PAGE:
Howell about that?

Two little letters have made one huge difference for a Tennessee basketball player.

The player in question: Jordan Howell. The letters in question: L and I.

Once known as a liability on defense, the soft-spoken senior's hard work now has him known for his ability on defense. Although he lacks the length of a J.P. Prince or the athleticism of a JaJuan Smith, Howell offsets these shortcomings with good positioning and all-out hustle.

"The thing that doesn't get noticed about Jordan is his defensive ability," Vol head coach Bruce Pearl said this week. "He is one of the quickest guys out there. He has really worked hard in the weight room, really worked hard with his conditioning."

Though routinely overshadowed by flashier teammates, Howell is quietly having a top-notch senior season. He provides a cool head and a steadying influence for a team that is 14-1 and ranked No. 6 nationally heading into tonight's 7 o'clock tipoff against No. 16 Vanderbilt (16-1) at Thompson-Boling Arena.

"I think Jordan is a senior playing with confidence," Pearl said. "I'm always happiest for my seniors because this is it. This is the year they're going to remember."

Howell knows the Southeastern Conference better than most. After growing up in Auburn, he signed with Georgia out of high school. When UGA head coach Jim Harrick was ousted following the 2002-03 season, Howell got a release from the Bulldogs and signed with Tennessee's Buzz Peterson.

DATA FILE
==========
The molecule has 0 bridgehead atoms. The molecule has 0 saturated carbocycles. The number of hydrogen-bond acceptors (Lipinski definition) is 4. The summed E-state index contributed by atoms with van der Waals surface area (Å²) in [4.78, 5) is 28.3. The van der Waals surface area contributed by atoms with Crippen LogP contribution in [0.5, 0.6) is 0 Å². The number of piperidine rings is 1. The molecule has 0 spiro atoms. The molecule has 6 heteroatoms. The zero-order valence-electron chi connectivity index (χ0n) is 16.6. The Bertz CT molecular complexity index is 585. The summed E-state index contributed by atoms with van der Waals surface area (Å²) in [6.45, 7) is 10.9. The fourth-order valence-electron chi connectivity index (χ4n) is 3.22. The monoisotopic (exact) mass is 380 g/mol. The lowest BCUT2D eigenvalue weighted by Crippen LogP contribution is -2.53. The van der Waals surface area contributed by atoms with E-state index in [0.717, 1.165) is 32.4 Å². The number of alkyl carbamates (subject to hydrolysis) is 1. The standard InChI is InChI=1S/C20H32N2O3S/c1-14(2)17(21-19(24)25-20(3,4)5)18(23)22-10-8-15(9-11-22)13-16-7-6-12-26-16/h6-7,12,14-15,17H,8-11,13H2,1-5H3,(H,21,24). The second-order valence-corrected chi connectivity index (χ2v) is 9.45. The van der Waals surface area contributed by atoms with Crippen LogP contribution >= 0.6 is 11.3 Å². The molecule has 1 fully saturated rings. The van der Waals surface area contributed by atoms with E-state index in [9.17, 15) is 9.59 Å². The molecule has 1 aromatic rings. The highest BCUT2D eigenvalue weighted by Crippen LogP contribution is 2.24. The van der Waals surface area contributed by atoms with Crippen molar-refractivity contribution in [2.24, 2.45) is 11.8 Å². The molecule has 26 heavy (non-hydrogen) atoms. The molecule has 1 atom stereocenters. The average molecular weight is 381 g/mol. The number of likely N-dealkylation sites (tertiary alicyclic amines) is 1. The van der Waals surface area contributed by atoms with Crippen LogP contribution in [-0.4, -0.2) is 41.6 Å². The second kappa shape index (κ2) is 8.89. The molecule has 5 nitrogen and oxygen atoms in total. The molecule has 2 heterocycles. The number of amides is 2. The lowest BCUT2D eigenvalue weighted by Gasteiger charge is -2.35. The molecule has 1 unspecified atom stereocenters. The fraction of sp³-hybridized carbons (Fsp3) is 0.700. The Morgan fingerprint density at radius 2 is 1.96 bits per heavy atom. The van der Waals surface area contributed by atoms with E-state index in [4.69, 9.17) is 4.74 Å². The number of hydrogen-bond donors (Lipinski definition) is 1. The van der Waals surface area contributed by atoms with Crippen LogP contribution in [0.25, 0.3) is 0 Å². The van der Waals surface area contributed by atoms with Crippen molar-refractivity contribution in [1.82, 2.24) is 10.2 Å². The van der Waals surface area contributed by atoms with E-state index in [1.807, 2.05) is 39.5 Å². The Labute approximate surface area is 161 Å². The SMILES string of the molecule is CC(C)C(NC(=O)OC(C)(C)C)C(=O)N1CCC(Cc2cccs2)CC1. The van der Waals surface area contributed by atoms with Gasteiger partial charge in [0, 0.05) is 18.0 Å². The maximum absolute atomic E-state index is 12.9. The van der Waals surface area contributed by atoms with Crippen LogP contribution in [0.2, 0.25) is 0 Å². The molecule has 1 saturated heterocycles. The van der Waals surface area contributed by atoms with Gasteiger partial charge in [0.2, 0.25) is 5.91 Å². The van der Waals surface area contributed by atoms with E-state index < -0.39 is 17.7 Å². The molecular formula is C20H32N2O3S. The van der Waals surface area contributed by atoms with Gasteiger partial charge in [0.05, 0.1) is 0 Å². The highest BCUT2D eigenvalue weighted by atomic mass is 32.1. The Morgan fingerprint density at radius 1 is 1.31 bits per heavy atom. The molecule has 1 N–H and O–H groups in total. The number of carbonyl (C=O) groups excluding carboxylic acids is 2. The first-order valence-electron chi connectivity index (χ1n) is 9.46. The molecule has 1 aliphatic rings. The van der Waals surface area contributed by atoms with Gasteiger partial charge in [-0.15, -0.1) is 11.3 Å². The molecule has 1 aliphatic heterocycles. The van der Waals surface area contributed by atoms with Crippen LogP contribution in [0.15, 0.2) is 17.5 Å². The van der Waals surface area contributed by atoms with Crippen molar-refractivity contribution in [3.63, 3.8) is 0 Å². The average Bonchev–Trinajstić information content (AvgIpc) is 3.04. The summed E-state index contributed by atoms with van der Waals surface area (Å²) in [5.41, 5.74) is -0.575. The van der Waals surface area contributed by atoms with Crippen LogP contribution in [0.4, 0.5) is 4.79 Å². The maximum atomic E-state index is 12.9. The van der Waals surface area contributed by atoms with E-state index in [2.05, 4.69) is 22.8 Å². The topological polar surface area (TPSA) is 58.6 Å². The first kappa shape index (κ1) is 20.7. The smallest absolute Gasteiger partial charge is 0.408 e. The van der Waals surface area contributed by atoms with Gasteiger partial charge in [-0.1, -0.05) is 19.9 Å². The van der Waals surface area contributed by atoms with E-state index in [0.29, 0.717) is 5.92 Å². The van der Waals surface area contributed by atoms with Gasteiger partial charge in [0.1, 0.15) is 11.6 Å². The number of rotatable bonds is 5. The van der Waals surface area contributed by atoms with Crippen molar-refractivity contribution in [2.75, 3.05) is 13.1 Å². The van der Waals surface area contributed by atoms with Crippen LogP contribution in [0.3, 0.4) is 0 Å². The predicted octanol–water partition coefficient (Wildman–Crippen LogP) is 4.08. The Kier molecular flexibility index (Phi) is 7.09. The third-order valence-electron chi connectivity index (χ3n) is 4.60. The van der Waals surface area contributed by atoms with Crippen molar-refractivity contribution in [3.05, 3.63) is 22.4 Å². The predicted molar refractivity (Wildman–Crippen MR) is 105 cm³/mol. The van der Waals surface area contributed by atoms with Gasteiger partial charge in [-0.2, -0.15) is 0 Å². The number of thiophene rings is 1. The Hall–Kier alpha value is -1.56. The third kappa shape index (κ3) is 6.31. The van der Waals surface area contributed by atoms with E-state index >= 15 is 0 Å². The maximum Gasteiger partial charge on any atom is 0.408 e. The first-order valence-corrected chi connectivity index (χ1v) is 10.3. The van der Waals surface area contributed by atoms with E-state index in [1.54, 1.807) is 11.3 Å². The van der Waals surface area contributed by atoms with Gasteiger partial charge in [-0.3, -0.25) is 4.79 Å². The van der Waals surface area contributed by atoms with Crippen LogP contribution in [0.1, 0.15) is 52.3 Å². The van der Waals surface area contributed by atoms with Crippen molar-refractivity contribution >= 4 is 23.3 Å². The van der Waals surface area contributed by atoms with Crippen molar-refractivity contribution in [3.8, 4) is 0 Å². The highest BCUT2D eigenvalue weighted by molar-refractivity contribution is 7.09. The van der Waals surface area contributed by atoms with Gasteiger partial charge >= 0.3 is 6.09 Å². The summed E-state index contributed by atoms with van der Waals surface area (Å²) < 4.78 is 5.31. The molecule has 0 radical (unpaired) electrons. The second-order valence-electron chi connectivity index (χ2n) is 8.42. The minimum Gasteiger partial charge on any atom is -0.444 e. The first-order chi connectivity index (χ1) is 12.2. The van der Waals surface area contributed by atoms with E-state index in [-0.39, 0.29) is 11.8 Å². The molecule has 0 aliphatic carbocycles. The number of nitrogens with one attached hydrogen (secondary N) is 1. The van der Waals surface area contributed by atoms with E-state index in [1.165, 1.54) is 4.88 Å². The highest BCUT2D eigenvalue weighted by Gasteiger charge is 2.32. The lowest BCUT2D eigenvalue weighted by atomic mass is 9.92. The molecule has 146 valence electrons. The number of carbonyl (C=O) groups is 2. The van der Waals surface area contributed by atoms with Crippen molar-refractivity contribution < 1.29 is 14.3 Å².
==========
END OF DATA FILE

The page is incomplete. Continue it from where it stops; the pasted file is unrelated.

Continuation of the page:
A bout with Mononucleosis cost Howell the entire 2003-04 season and sapped his strength. Still feeling the effects of the disease, he shot just 24.1 percent from the floor and 25 percent from 3 as a redshirt freshman in 2004-05.

Regaining his strength, Howell blossomed under first-year Vol coach Pearl's guidance in 2005-06. The 6-3, 190-pounder hit 39.5 percent of his 3-point attempts that season, then followed up by hitting 34.6 percent of his treys and starting six games at the point in 2006-07.

This season, thanks to dramatic improvement on defense, he has started 12 of the Vols' first 15 games. He's sinking 44.4 percent from the field, 42.9 percent from 3 and 78.3 percent from the foul line. In addition, he's averaging 3.0 assists, 1.5 rebounds and just under one steal per game. Those numbers won't earn him any All-SEC recognition but they've earned him his coach's respect.

"Guys that can cover and shoot are very, very valuable," Pearl said. "A lot of shooters can't cover. That's been a real key. And he's a good enough playmaker to play point guard. He's smart enough to advance-pass the ball and get the ball in other guys' hands.

"His ability to shoot and his ability to defend make him very valuable."

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